So the idea to press a collar onto the outside of the steering head - would seem to have merit - the question is how much spring is likely to exist?
I squeeze it in, it springs back to basically where it has been stretched to.

Secondly what is the impact of heat? Then it is a case of how much heat?

Thanks guys for listening and providing a lot of much appreciated advice.


Mal
 

ryan79

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#18
sand the edges, put the middle ring/race in the freezer. heat the out edges, gease it then push and tap it in. done quite a few if them all balls conversions myself. plus make shure top and bottoms are correct. some times I,ve had to do a little more sanding on the inside than I, would like. just a sore thumb. but that's how mine have looked also. seems not rite but persuation will work.
 

David VanNorman

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#19
Could you heat shrink the part? Then make a ring to fit the outside.
 

malmac

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#20
Ryan, my problem is the bearing is loose in the race, I need the bore where the bearing fits to be smaller. David could you elaborate on heat shrinking the part (I assume you mean the steering head) - what temp would you heat the steering head too? Also given it has taken 50 years for the steering head to yawn - will it be more prone to stretching or will it take another 50 years to reoffend? If you see my grey hair (what I have left) you might appreciate I don't need to fix it for eternity - I just like the idea when the next person works on this machine will see the work I have done as elegant and competent (and while I hope that will be a long time down the track - I hope it remains worth maintaining).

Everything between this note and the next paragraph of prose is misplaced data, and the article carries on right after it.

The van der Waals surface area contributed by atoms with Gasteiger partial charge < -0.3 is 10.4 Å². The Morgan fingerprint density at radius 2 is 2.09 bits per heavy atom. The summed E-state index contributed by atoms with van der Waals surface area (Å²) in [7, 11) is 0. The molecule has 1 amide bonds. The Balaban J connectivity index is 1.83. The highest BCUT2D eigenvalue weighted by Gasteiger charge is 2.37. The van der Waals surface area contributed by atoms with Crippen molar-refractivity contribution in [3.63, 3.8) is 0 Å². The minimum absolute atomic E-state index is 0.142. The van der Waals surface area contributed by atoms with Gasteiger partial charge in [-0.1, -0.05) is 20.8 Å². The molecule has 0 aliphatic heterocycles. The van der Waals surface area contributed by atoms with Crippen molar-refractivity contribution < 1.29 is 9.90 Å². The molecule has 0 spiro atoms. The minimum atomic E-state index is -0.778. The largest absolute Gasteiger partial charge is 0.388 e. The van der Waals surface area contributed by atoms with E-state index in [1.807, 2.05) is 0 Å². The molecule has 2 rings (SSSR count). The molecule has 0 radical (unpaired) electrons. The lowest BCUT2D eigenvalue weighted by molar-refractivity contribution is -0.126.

Cheers


Mal
 

bpudney

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#21
As someone who has been riding/repairing/rebuilding motorcycles pretty much all my life, and has frequently encountered this "problem", here is my solution. Use a retaining grade of Loctite, up here it would be 609, or something like that. Clean the bores in the frame very, very carefully. Then clean them again. Get a long piece of threaded rod, studding, whatever they call steel rod with thread all over, in your neck of the woods, some suitable nuts, and some big washers that are bigger than the o/dia of the races. Length of the studding should be 50mm or so longer than the length of the headstock. Then clean the steering head stem again, and clean the bearing outer races. Apply the Loctite EXACTLY i.a.w. instructions. Assemble the race outers in the headstock, and clamp in place with the studding, washers and nuts.
As long as you stick to the instructions this works every time. Personally the thought of centre popping to provide a press fit leaves me rather cool, especially for a classic like your BMW!